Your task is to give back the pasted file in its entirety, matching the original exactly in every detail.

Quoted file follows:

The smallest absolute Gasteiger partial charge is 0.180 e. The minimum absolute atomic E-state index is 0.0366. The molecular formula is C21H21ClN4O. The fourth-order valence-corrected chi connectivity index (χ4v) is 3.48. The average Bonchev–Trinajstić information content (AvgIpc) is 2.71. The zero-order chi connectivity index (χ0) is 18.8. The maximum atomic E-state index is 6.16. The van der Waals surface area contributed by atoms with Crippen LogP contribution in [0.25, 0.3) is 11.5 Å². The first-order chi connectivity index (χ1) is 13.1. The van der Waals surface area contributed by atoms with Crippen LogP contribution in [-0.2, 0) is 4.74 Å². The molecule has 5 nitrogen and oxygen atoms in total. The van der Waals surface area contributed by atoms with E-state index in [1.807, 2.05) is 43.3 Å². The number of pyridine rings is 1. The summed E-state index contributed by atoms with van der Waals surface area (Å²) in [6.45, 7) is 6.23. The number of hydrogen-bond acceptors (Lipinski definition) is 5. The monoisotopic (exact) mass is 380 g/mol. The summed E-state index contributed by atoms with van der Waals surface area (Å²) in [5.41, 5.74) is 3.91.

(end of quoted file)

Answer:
The smallest absolute Gasteiger partial charge is 0.180 e. The minimum absolute atomic E-state index is 0.0366. The molecular formula is C21H21ClN4O. The fourth-order valence-corrected chi connectivity index (χ4v) is 3.48. The average Bonchev–Trinajstić information content (AvgIpc) is 2.71. The zero-order chi connectivity index (χ0) is 18.8. The maximum atomic E-state index is 6.16. The van der Waals surface area contributed by atoms with Crippen LogP contribution in [0.25, 0.3) is 11.5 Å². The first-order chi connectivity index (χ1) is 13.1. The van der Waals surface area contributed by atoms with Crippen LogP contribution in [-0.2, 0) is 4.74 Å². The molecule has 5 nitrogen and oxygen atoms in total. The van der Waals surface area contributed by atoms with E-state index in [1.807, 2.05) is 43.3 Å². The number of pyridine rings is 1. The summed E-state index contributed by atoms with van der Waals surface area (Å²) in [6.45, 7) is 6.23. The number of hydrogen-bond acceptors (Lipinski definition) is 5. The monoisotopic (exact) mass is 380 g/mol. The summed E-state index contributed by atoms with van der Waals surface area (Å²) in [5.41, 5.74) is 3.91.